Use this URL to cite or link to this record in EThOS: http://ethos.bl.uk/OrderDetails.do?uin=uk.bl.ethos.398419
Title: Pseudo-Apollodorus' Bibliotheke and the Greek mythological tradition
Author: Kylintirea, Evangelia.
ISNI:       0000 0001 3603 3849
Awarding Body: University College London (University of London)
Current Institution: University College London (University of London)
Date of Award: 2002
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Abstract:
Pseudo-Apollodoros' Bibliotheke is undeniably the most useful single source for the mythical tradition of Greece. Enclosing in a short space a remarkable quantity of information, it offers concise and comprehensive accounts of most of the myths that had come to matter beyond local boundaries, providing its readers with their most popular variants. This study concentrates on the most familiar stories contained in the first book of the Bibliotheke and their proper place in the overall structure of Greek mythology. Chapter One is dedicated to the backbone of Apollodoros' work: the chronological organisation of Greek mythical history in genealogies. It discusses the author's individual plan in the arrangement and presentation of his material and his conscious striving for cohesion. Chapters Two and Three are closely linked together: they deal with different stages of the uniquen arrativeo f the succession-mytha,n accountw hich ultimately comes from a single, archaic source (with minor reworkings to agree with the prevailing tradition of the myth from the Hellenistic period onwards), thus reaffirming Apollodoros' predilection for early accounts. The fourth Chapter discusses the myths concerning on the family of Oineus and the participants in the Kalydonian Boar Hunt, while the final Chapter concentrates on the first part of the Argonautic expedition, the voyage to Kolchis, as an indication of how Apollodoros reports the whole of the expedition. This study concludes that the mythographer's main aim is to reproduce a cohesive and faithful summary of the canonical versions of the myths he records, but not necessarily of his sources. Every myth is discussed in the context of the long Greek mythological tradition, giving us a rare insight to Apollodoros' main preoccupations in structuring his work and the handling of his sources, and rewarding us with tantalising glimpses of many Greek myths that are otherwise lost.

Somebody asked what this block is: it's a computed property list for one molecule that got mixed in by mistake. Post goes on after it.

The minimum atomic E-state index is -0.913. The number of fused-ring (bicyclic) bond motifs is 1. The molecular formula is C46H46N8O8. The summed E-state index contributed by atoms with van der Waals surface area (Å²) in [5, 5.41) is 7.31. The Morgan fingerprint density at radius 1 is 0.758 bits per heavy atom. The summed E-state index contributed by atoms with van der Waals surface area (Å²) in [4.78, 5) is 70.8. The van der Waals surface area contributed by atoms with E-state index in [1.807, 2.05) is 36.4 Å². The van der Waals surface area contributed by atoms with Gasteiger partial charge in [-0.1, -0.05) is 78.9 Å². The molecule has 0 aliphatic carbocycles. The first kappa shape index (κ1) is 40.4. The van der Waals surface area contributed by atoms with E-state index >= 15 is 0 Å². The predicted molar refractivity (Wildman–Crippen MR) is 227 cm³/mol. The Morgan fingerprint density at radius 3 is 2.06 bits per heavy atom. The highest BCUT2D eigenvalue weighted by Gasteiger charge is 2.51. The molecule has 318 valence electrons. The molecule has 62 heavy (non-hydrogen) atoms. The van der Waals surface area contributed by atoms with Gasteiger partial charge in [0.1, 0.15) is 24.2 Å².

Supervisor: Not available Sponsor: Not available
Qualification Name: Thesis (Ph.D.) Qualification Level: Doctoral
EThOS ID: uk.bl.ethos.398419  DOI: Not available
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